Digital Approaches to Teaching Civics

| By Yonah Kirschner, Program Manager, DigitalJLearning Network

 

Voting - it’s the classic example of civic duty and privilege. In honor of this year’s Election Day on November 3rd, we’ve gathered up online resources for you to use for teaching civics and government. For help in integrating these resources into your classroom, check out our new on-demand blended learning support site, Ask DJLN.

 

 

 

 

iCivics
This awesome website has a bunch of educational games for teaching civics, including the Win the White House election simulation from Filament Games, which has levels for different ages with appropriate debate topics. Other games teach how to win an argument, the branches of power, the Bill of Rights, and more.

 

60-Second Civics
This daily podcast from the Center for Civic Education will help high school students explore themes related to civics, government, the constitution, and US history.

 

Khan Academy American Civics
Many teachers are familiar with Khan Academy’s popular math tutorials, but the site has a lot more to offer! These online units include videos on election topics, such as the electoral college, as well as other topics related to how government works in the United States.

 

E-Congress
Powered by the University of Virginia, this website will actually allow your students to simulate what it would be like to be in Congress. They take on the role of a Member of the House of Representatives, learn about Congress and lawmaking, and then conduct research on an issue of interest and submit the bill to E-Congress.

 

Ben’s Guide to the US Government
This colorful website teaches students about the US government. After selecting the level for their age, students can then navigate through information about the branches of government, how laws are made, the election process, as well as symbols and significant historical documents.

 

National Constitution Center’s Interactive Constitution
On this site, students will be able to explore the various sections of the Constitution and all the Amendments. For the first 15 Amendments, scholars of different perspectives present opinions and discuss what the Constitution means for us today based on their interpretations. The advanced level of the content here makes this site most appropriate for high school students.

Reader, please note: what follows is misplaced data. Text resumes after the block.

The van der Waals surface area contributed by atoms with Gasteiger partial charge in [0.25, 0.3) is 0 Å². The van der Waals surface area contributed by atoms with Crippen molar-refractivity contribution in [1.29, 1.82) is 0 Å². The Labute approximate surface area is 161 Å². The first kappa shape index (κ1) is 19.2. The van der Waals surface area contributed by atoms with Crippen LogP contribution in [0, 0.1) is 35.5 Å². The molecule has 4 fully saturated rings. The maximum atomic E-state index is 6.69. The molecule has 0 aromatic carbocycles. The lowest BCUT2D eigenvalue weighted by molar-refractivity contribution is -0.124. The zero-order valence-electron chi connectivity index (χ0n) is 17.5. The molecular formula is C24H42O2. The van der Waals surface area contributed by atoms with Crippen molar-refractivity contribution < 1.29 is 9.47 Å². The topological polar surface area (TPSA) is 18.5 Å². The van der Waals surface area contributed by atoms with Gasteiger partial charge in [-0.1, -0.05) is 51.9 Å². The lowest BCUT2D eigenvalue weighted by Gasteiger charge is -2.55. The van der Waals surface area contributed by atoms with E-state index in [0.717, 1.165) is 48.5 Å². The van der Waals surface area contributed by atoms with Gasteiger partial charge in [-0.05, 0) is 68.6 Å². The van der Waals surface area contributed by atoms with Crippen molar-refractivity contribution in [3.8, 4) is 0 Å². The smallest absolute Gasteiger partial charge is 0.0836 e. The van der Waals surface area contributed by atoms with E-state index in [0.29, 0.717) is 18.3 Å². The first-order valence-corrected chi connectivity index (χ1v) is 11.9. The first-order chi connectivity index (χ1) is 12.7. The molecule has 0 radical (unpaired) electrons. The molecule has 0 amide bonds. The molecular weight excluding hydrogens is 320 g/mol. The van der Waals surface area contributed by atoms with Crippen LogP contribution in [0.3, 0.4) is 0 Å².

OurDocuments.gov
Here students can explore important historical primary documents, including a special list of 100 Milestone Documents. There are images of each original document as well as a clear transcript of each document’s text.

 

C-SPAN Classroom Campaign 2016
Here you’ll find tons of videos and resources related to the 2016 Presidential Election. Emphasis is placed on student analysis of how candidates are portrayed in the media. The sheer quantity of resources here could make this the foundation for a year-long unit on the election.

 

What So Proudly We Hail
Created by teachers, this literary-based e-curriculum can be used to teach students about American history and civics through a collection of classic American stories, speeches, and songs.

 

Constitution App
This iOS app lets students explore the Constitution and the history surrounding its ratification. The app features hi-res photographs, video and audio, as well as quizzes and puzzles. The developer’s website also features potential curricular activities to go along with app.